Monday, July 20, 2009

The Joys of High-Rise Horticulture

Whether you have a sliver of a balcony or a sun-drenched rooftop terrace, you can turn your aerial bit of the outdoors into a unique and personal garden in the clouds.

Too many people think that a small balcony has no better purpose than to sport a couple of cheap plastic chairs and a plastic table. But your slice of outdoor living can actually provide a dynamic living window on the world. Nondescript wrought-iron or aluminum railings can be set ablaze with stunning vines, decorative planters, hanging baskets, and maybe even a hummingbird feeder.

Imagine looking out your sliding glass doors through a tropical “window” created by hanging baskets with trailing vines in full bloom, along with attractive containers filled with sweet-scented vines twisting sensuously upward. Even if you overlook a parking lot – or other apartments – your view will be handsomely colored and enhanced by the foliage and plants which form a botanical picture window.

For example, a neighbor in Arlington routinely trains the tropical Mandevilla ‘Alice du Pont’ around the sides and front of her modest balcony. People routinely stop and stare up at her third-story flat, shielded from the southern sun by twining vines of large, glossy, deep-green leaves and enormous trumpet-shaped clusters of four to five inch-long hot-pink flowers, which bloom from spring through late summer and fall. Amazingly, her jungle canopy all sprouts from pots and baskets less than six inches in diameter.

Bear in mind that Mandevilla, like many of the tropical plants you may choose to employ, from ficus and ferns to dwarf orange trees, will need to overwinter with you indoors – or be replaced each year. Personally, I abhor letting perennials perish, and further welcome the touch of green in my indoor plantscape during the rainy, grey days of winter.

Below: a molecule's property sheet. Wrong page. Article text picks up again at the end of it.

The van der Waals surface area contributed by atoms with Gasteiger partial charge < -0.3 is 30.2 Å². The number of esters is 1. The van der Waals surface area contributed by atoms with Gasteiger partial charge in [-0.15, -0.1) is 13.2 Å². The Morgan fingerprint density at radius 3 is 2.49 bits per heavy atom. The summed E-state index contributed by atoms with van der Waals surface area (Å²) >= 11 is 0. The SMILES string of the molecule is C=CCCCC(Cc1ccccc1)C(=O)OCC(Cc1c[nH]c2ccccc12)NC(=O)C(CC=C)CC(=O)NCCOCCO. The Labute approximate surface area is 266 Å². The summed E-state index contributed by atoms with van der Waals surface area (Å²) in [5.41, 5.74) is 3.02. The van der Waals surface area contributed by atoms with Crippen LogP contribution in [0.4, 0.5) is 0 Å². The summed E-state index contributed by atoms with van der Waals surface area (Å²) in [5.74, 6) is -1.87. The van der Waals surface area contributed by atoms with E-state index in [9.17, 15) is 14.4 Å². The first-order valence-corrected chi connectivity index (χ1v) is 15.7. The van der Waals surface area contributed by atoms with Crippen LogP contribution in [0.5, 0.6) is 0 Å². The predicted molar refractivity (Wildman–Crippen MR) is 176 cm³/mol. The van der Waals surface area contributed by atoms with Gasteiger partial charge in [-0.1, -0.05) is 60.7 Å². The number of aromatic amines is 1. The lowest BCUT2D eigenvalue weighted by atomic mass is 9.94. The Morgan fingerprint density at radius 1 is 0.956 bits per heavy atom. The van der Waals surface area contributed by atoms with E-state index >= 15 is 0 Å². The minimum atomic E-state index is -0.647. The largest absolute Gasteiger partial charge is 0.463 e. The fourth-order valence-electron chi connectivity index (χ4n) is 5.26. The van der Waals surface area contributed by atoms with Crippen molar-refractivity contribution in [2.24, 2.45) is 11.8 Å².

My own rather expansive rooftop oasis features unattractive wrought-iron and wooden railing. As a renter, I cannot change the materials – but I can certainly hide them. A large, 18-inch pot has comfortably housed a native wisteria vine for almost a dozen years. The vine covers more than 20 feet of railing and blooms profusely every spring. It is joined by 12-inch containers filled with trumpet vine and aromatic virgin’s bower, which cover much of the remaining railings, along with heirloom terracotta pots boasting a variety of fragrant jasmine varieties. Fortunately, only the jasmine plants are taken indoors in winter.

But there is much more to landscaping a roof or balcony than viney cover-ups. With proper exposure and good soil mixes, it is possible to grow most of your summer vegetables and herbs, from Ancho peppers to trellised zucchini, and all the tomatoes, lettuce, basil, and dill in between. Be sure to underplant your larger vegetables with parsley and tasty, brilliant-flowered nasturtiums.

Culinary herbs such as thyme, sage, oregano and rosemary, are readily grown in six to eight inch terracotta pots and set on a decorative étagère or tiered-plant stand. The neat organization will create an atmosphere of Provence, even if you can hear the Interstate in the distance.